This year was the eighth year of celebrating Sam’s memorial. Eight successive years of sharing a memorial with over 100 friends and family is a rare privilege and joy. The impulse to go on year after year, however, has not only been to memorialise but has been accompanied by the sense of new growth with which the event is associated. Of course, there’s the glorious revival of friendships in the sun, by the bar, round the fire or dancing to Spoonful; but as well as raising glasses to Sam, we also raise between £2000-£3000 at this time each year to support a handful of young photojournalism students in Dhaka, at Pathshala South Asian Media Institute. Pathshala’s experienced and highly-motivated staff of world-class photojournalists nurture the next generation of keen-eyed photographers to tell the often unspoken stories of their surroundings: land in the aftermath of floods, the Rohingya exodus, life among Bangladeshi horse-breeders, a childhood in the hidden corners of a Hindu villa.
In the afterglow of this year’s event, the importance of supporting this cause has become keenly apparent. Reports have come out about students protesting across Bangladesh against the shortfalls of the current government. In the last week, numerous journalists have been targeted, camera equipment has been smashed, and on the 5th of August, the founder of Pathshala Insititute, Shahidul Alam, 63, was forcibly removed from his home, detained and beaten, before appearing in court for “giving false information to different media and for provocative comments”.
We first came across Shahidul shortly after Sam died, when we were looking for a way to continue the passionate activism and concern for humanity Sam had engaged in throughout his life. A mutual friend told us about Pathshala and how the idea had originated when Shahidul had handed disposable cameras to street kids, telling them to come and sell them back to him when the film was full. Shahidul had realised the enormous power of photographic images in a country in which a large percentage of the population are illiterate. His fierce determination to support and celebrate the people of Bangladesh, and the unique opportunity Pathshala offers to its students to make a mark on the world, struck us as infinitely worthy of whatever small support we could muster. This was how the Sam Banks Memorial Fund came about and we’ve since had all the joy of an ongoing relationship with the institute and following the excellent portfolios of the students supported by the fund. That the man with the passion and life-force to make such a place, who has spent his life promoting the right to freedom of expression, is having his basic human dignity undermined in this way is heartbreaking. That we are supporting students who may one day take on the mantle, with the courage demonstrated by Shahidul and his peers, is something of which we are enormously proud.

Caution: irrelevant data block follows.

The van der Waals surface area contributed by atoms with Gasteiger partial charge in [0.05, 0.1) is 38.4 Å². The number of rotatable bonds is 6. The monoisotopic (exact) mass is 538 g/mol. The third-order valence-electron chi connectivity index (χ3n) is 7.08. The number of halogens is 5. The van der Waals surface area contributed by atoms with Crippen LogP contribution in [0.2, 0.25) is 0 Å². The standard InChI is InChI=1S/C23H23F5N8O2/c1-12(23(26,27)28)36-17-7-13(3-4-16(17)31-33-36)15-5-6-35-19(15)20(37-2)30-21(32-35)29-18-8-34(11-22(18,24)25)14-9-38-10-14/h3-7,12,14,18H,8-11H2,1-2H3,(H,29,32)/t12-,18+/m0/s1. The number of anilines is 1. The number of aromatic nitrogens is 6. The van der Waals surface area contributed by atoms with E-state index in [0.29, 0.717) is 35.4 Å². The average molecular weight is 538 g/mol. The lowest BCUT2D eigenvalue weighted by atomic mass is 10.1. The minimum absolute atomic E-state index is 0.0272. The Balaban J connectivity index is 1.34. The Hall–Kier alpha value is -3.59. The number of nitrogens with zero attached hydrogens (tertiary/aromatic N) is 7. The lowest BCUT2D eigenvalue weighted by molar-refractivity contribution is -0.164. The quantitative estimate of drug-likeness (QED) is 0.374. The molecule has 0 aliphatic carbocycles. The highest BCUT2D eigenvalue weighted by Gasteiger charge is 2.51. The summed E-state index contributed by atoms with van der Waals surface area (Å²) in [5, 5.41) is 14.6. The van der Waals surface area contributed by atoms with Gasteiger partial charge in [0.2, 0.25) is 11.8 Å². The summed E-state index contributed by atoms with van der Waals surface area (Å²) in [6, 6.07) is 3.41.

Amnesty International are fighting hard for Shahidul’s release, alongside his friends, lawyers and other good people of influence. Attached to this post is a statement published by Drik, the picture library established by Shahidul in 1989, who are promoting the hashtag #freeShahidulAlam to keep as many eyes as possible on the movements of the Bangladeshi authorities. The Sam Banks Memorial Fund is wholeheartedly behind these efforts to support Shahidul, his family, friends, students and colleagues at this time, and it is for this reason that we would like our own supporters to be aware of the situation, so they too may extend their support to the man behind the fund itself.
Please share freely.
With love from the Banks family
© 2017 Shahidul Alam